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My phone came back from the warranty repairer rooted, which as I understand it, voids the warranty. (Or certainly, everything to do with rooting an Android phone warns that it's a warranty voiding action.)

I mean, I guess I can flash the stock image again at some point, but sending it off for a warranty repair that voids my warranty is an interesting problem.
Peter Hardy's profile photoMary Gardiner's profile photo
Except not really rooted? Some interesting version of rooted where the UI thinks it is rooted, and ROM Manager doesn't.

I guess I will learn all about flashing it now too, since I don't even trust these repairers to not have installed malware.
OK, well, rooted to my satisfaction for the moment, with Clockwork installed.

Clockwork might have saved my videos, if I'd had it on the phone at the time of the failure. (The first failure, before the point where it wouldn't even boot into recovery properly.)
And, as best I can tell, there is absolutely NO way to get mass-storage access to the GNexus's filesystem even when Android itself isn't booted, since everything on the phone has indeed been deleted, and there's at least some chance that it's the same storage as before the repair. If I had mass-storage, I could image the storage and run photorec on it.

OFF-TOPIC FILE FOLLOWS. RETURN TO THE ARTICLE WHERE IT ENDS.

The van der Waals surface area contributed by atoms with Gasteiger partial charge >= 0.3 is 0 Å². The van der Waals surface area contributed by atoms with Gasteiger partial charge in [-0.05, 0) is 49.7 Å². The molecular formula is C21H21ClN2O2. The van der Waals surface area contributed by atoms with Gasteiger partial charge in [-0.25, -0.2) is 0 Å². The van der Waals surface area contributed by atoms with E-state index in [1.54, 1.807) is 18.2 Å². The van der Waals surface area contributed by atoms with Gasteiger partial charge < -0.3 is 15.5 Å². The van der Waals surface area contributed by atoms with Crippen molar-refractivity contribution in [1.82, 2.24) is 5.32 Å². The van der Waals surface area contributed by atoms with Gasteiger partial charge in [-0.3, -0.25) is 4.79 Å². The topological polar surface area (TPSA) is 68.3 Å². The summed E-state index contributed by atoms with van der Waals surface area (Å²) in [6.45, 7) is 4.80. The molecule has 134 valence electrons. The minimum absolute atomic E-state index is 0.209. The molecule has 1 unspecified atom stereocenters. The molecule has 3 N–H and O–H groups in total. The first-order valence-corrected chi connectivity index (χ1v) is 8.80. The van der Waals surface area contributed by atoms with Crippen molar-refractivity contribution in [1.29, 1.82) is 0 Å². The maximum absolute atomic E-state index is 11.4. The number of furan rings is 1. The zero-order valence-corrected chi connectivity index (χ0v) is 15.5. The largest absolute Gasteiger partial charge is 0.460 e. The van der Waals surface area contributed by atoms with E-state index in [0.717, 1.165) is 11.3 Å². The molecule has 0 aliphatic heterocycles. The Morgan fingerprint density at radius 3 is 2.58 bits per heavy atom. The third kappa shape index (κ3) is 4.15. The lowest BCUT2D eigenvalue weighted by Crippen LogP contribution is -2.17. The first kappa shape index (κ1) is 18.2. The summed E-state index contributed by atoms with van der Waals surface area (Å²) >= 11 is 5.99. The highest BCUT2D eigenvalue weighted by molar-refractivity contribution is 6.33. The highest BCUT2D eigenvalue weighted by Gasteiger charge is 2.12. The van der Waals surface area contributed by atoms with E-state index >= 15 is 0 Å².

HTC expressly say that if you use their (officially released) firmware unlock tool then the warranty is void. I'd be very surprised if Samsung was any different. For a warranty repairer to do something like that does sound vaguely criminal.

EDIT: Oh, and did you pursue Tasker + rsync any further? You prodded me in to finally getting that up and running on my phone. Haven't used it to restore lost files yet, but it's proved handy transferring music to my media centre. :-)
We got it up and running on Andrew's phone, yes. If he's on the home network and plugs into power, his phone backs itself up.

Unless we get too tired, we'll set it up on mine tonight.
+Stephen Jerub Thorne as best I can tell, that's not the correct explanation.

Well, it's correct that it no longer uses FAT, but it's more the fact that it doesn't offer a separate media partition at all. Hence that the Android OS is able to unmount it, hence, allowing mass storage would be a bad idea because it would involve two operating systems having block level access to the same filesystem.
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